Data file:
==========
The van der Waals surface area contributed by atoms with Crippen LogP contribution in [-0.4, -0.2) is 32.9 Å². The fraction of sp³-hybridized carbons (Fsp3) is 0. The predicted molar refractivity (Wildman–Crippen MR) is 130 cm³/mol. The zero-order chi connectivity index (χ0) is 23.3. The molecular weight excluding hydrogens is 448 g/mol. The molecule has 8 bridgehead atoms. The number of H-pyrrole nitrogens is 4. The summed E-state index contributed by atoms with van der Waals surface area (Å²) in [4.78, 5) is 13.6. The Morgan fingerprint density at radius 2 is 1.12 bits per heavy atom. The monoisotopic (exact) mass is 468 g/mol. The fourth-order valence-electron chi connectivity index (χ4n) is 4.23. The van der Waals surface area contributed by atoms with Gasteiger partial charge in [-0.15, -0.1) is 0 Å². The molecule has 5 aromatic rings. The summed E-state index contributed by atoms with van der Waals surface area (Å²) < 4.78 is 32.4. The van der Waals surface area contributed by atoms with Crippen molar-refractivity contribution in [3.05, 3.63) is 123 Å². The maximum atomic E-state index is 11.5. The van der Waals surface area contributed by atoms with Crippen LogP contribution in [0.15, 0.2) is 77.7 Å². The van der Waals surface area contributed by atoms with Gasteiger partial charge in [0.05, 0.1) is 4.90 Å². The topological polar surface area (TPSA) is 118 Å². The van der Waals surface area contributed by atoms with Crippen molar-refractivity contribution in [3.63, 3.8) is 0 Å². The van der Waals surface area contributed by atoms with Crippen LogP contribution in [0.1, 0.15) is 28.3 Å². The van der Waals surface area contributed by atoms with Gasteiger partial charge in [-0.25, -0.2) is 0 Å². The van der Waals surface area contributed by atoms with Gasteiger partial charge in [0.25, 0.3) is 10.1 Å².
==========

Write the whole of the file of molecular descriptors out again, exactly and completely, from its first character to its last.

The van der Waals surface area contributed by atoms with Crippen LogP contribution in [-0.4, -0.2) is 32.9 Å². The fraction of sp³-hybridized carbons (Fsp3) is 0. The predicted molar refractivity (Wildman–Crippen MR) is 130 cm³/mol. The zero-order chi connectivity index (χ0) is 23.3. The molecular weight excluding hydrogens is 448 g/mol. The molecule has 8 bridgehead atoms. The number of H-pyrrole nitrogens is 4. The summed E-state index contributed by atoms with van der Waals surface area (Å²) in [4.78, 5) is 13.6. The Morgan fingerprint density at radius 2 is 1.12 bits per heavy atom. The monoisotopic (exact) mass is 468 g/mol. The fourth-order valence-electron chi connectivity index (χ4n) is 4.23. The van der Waals surface area contributed by atoms with Gasteiger partial charge in [-0.15, -0.1) is 0 Å². The molecule has 5 aromatic rings. The summed E-state index contributed by atoms with van der Waals surface area (Å²) < 4.78 is 32.4. The van der Waals surface area contributed by atoms with Crippen molar-refractivity contribution in [3.05, 3.63) is 123 Å². The maximum atomic E-state index is 11.5. The van der Waals surface area contributed by atoms with Crippen LogP contribution in [0.15, 0.2) is 77.7 Å². The van der Waals surface area contributed by atoms with Gasteiger partial charge in [0.05, 0.1) is 4.90 Å². The topological polar surface area (TPSA) is 118 Å². The van der Waals surface area contributed by atoms with Crippen molar-refractivity contribution in [3.63, 3.8) is 0 Å². The van der Waals surface area contributed by atoms with Crippen LogP contribution in [0.1, 0.15) is 28.3 Å². The van der Waals surface area contributed by atoms with Gasteiger partial charge in [-0.25, -0.2) is 0 Å². The van der Waals surface area contributed by atoms with Gasteiger partial charge in [0.25, 0.3) is 10.1 Å².